Housing and Battered Women

This paper offers a research on DV and homelessness and trends in federal housing policy. A model for conducting a community assessment of local housing needs includes critical thinking questions on an organization’s capacity for housing advocacy.

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Housing and Battered Women by Amy Correia and Jen Rubin (November 2001)

The purpose of this paper is to increase the domestic violence advocacy community's knowledge about housing issues, federal housing programs and strategies to comprehensively address battered women's needs for housing. The paper provides a short review of the research about domestic violence and homelessness, trends in federal support for housing and changes in housing policy. A model for conducting a community assessment of local housing needs is included as are critical thinking questions for programs on their organizational capacity for housing advocacy.

In Brief: Housing and Battered Women

  • Like all people, domestic violence victims need permanent, safe and affordable housing.
  • Battered women's housing barriers are shaped by several key factors, including the consequences of their partner's abusive behaviors, the unintended consequences of federal housing policy on victims of domestic violence, and - for battered women with few financial resources - the barriers faced by all low-income households as they search for affordable housing.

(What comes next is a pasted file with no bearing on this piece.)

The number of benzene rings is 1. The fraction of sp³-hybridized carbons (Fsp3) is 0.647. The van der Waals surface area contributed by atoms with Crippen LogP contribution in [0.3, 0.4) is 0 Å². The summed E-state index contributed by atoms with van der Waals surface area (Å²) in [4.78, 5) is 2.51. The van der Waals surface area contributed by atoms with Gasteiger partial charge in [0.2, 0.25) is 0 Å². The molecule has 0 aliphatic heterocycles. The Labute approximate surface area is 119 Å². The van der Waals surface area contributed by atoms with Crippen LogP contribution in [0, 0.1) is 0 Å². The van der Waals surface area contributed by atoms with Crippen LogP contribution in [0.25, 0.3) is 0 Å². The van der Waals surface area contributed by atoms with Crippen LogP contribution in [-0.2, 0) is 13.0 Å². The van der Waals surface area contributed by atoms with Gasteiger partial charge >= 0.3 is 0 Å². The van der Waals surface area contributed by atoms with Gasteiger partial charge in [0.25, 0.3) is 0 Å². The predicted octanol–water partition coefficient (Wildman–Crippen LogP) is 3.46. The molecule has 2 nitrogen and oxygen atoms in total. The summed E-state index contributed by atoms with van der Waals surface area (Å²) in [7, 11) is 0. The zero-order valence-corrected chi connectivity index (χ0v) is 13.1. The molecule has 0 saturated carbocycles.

• Coupled with the obstacles that arise from domestic abuse, the search for housing can seem insurmountable. However, it is one important strategy to consider for creating opportunities for safety in women's lives.
  • Increasingly, research into the causes of homelessness reveals domestic violence as a key contributing factor.
  • The increasing body of research on the lives of poor women documents that poor women experience high rates of physical violence and that a batterer's behavior can play a significant role in sabotaging a woman's opportunities for economic stability.
  • Trends in housing policy have created significant barriers for battered women and others in obtaining permanent housing.
  • There has been a significant shift in federal funding away from building low-cost housing, which has resulted in a loss of units affordable for low-income households.
  • There have been some developments in housing policy that have the potential of creating housing opportunities for battered women.
  • Federal housing programs provide three types of direct-rental housing assistance to lowincome households: tenant-based, commonly known as vouchers or certificates; projectbased, tied to specific properties; and public housing, owned and operated by local PHAs. The lack of affordable housing options is a community-wide problem, not just the problem of battered women. All people require housing, but there is not enough low-income housing for those who need it. To increase housing options for battered women, it is important that domestic violence advocates ally themselves with groups already working on housing issues.
  • Housing and homelessness coalitions, tenant groups, anti-poverty organizations, and legal aid already have a great deal of housing experience. It is the role of domestic violence advocates to educate allies on the specific needs and safety concerns of battered women.

Distribution Rights

This Applied Research paper and In Brief may be reprinted in its entirety or excerpted with proper acknowledgement to the author(s) and VAWnet, a project of the National Resource Center on Domestic Violence, but may not be altered or sold for profit.